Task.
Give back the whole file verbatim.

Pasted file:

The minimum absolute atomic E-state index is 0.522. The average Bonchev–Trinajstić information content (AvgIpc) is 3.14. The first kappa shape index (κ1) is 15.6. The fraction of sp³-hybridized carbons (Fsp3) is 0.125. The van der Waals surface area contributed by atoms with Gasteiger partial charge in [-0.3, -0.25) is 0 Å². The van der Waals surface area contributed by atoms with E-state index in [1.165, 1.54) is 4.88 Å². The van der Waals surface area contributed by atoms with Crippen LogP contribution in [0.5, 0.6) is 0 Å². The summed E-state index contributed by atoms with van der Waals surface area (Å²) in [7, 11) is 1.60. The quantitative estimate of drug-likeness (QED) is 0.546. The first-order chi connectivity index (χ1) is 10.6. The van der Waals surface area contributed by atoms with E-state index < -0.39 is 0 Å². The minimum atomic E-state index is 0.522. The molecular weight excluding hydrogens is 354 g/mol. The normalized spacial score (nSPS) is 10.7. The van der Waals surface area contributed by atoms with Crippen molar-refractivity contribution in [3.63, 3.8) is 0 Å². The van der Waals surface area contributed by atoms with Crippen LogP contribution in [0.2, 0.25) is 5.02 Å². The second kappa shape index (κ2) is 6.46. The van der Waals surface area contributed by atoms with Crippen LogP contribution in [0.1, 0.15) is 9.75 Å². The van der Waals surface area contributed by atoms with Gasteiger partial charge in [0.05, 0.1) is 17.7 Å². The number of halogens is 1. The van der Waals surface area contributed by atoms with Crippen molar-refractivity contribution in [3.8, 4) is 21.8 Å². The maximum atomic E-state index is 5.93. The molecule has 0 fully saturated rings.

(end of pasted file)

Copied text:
The minimum absolute atomic E-state index is 0.522. The average Bonchev–Trinajstić information content (AvgIpc) is 3.14. The first kappa shape index (κ1) is 15.6. The fraction of sp³-hybridized carbons (Fsp3) is 0.125. The van der Waals surface area contributed by atoms with Gasteiger partial charge in [-0.3, -0.25) is 0 Å². The van der Waals surface area contributed by atoms with E-state index in [1.165, 1.54) is 4.88 Å². The van der Waals surface area contributed by atoms with Crippen LogP contribution in [0.5, 0.6) is 0 Å². The summed E-state index contributed by atoms with van der Waals surface area (Å²) in [7, 11) is 1.60. The quantitative estimate of drug-likeness (QED) is 0.546. The first-order chi connectivity index (χ1) is 10.6. The van der Waals surface area contributed by atoms with E-state index < -0.39 is 0 Å². The minimum atomic E-state index is 0.522. The molecular weight excluding hydrogens is 354 g/mol. The normalized spacial score (nSPS) is 10.7. The van der Waals surface area contributed by atoms with Crippen molar-refractivity contribution in [3.63, 3.8) is 0 Å². The van der Waals surface area contributed by atoms with Crippen LogP contribution in [0.2, 0.25) is 5.02 Å². The second kappa shape index (κ2) is 6.46. The van der Waals surface area contributed by atoms with Crippen LogP contribution in [0.1, 0.15) is 9.75 Å². The van der Waals surface area contributed by atoms with Gasteiger partial charge in [0.05, 0.1) is 17.7 Å². The number of halogens is 1. The van der Waals surface area contributed by atoms with Crippen molar-refractivity contribution in [3.8, 4) is 21.8 Å². The maximum atomic E-state index is 5.93. The molecule has 0 fully saturated rings.